The Tay Bridge today (photo by Eric Niven)

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Sources:
The Wikipedia page on the Tay Bridge disaster
The Pottermore page on Professor McGonagall

“All these autumn leaves are yours tonight” *

Lets just skip over the (slightly depressing) fact that we seem to have skipped over summer this year. I’m not really sure there was even a proper spring, though in Scotland’s defence, I wasn’t in the country for most of it, so maybe I just skipped over it personally. But I think it’s official now, the clocks have been turned back, petty colds have made their introduction, people have started to quote Game of Thrones and the trees have started painting a colourful palette. Autumn is here.

Autumn leave pallet as seen through PDMS drip lenses.
Autumn leave palette as seen through PDMS drip lenses.

You might have noticed I said autumn and not fall. I may sound very American (not that you can hear that by reading this), but let’s be fair, autumn is simply a much nicer word.

Let’s dig in a bit deeper. Until the 16th century, autumn was referred to as Harvest, from the Old Norse word haust meaning “to gather or pluck.” In those days, a lot of people were dependent on farming, and this was the time to harvest crops, so it makes sense. But as more people went to go live in towns and cities, the word wasn’t as relevant anymore. Two new words came into use then: Fall, which was probably short for “fall of the leaf” and Autumn from the Latin automnus. There were both used, as far as I understand, but at a certain point of time the colonies stuck to the word fall (maybe because it’s easier to spell?), while fall fell into disuse in the UK. It’t quite interesting how US english and UK english started to evolve differently, and this season’s name is just one example.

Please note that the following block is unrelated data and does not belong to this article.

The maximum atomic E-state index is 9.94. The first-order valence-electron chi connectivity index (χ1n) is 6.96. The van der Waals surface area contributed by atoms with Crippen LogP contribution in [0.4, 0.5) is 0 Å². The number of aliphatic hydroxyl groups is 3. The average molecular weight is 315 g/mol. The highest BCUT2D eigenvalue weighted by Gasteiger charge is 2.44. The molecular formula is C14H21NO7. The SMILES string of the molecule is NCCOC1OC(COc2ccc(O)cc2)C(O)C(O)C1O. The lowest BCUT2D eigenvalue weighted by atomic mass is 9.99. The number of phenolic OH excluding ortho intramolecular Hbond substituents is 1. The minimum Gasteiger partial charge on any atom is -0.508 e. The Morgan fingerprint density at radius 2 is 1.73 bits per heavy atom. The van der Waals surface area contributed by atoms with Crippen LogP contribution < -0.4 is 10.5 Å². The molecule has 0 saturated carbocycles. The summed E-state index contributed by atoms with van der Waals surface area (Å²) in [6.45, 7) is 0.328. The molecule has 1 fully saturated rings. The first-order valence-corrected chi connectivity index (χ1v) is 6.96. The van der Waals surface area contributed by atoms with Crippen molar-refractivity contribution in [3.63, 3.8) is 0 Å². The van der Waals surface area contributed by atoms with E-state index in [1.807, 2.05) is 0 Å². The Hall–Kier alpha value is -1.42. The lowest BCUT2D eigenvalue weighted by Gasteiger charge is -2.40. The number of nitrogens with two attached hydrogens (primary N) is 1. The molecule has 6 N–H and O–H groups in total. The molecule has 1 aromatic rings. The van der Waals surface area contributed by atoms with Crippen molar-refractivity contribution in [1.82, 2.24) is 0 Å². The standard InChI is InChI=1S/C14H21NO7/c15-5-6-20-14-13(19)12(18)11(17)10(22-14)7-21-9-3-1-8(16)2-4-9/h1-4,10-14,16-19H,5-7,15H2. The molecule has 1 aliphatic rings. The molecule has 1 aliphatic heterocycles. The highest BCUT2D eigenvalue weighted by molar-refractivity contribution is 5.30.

Etymology aside, what I have noticed most, is that here in Dundee, in the autumn, it’s like living in a cloud. No, I’m not being particularly dreamy, or aspire myself to be in the virtual datacloud. It’s literally in a cloud. It gets really really foggy, or misty, or hazy, and this results in feeling like your stuck in a The Gothic Archies song.

View from my office. (This is not actually a picture I’ve taken of the view, this is just a image of a white square, or the cover of an album with the band name omitted if you will. But that is the view we get a lot.)

Okay, turns out foggy is the best word. In ye olden days, it would have been hazy, but language has evolved since then (yes, were talking about the words again). In general, mist and fog both consist of tiny water droplets, a low hanging cloud if you will, and their difference is quite vague and depends a lot on who you ask. Let’s just say fog is thicker than mist and is what caused my plane yesterday to be cancelled, and the next one to be delayed (because they waited until it got foggy again!), causing me to finish 2,5 books over the whole day. Haze is used to refer to a particularly thick fog, but now means “a rather thin fog and other causes of reduced visibility”, for example heat haze, something that I have not seen occur here yet.

Just imagine a night out drinking: you might be hazy after a few beers, misty after a few more, and foggy would be the last step before a complete black out. Not that I would know.

There another mist/fog-phenomena occurs here quite often: haar. This is cold sea fog that occurs when warm air passes over the cold North Sea, causing it to condense locally. This haar seeps in over the Tay (the local river) and in some cases just stays confined right there. It feels a bit like a scene in where cursed pirates would use a cloak of mist to creep up on their victims, in this case the city of Dundee.

Well, I guess autumn in Dundee is not that bad. It’s occasionally eerie. But in the moments when there is no fog, the sunrises are absolutely stunning, and there is nothing better to wake you up than a morning stroll in the cold. Bring along a pocket microscope and have a blast.

Not always white views... The bottom left depicts why I have occasional urges to break into
Not always white views… The bottom left depicts why I have occasional urges to break into “Nants ingonyama bagithi Baba“. An example of haar can be seen on the right.
Just some more PDMS drip lens images, taken during a autumn stroll.
Just some more PDMS drip lens images, taken during a autumn stroll.

* From Autumn by Paolo Nutini.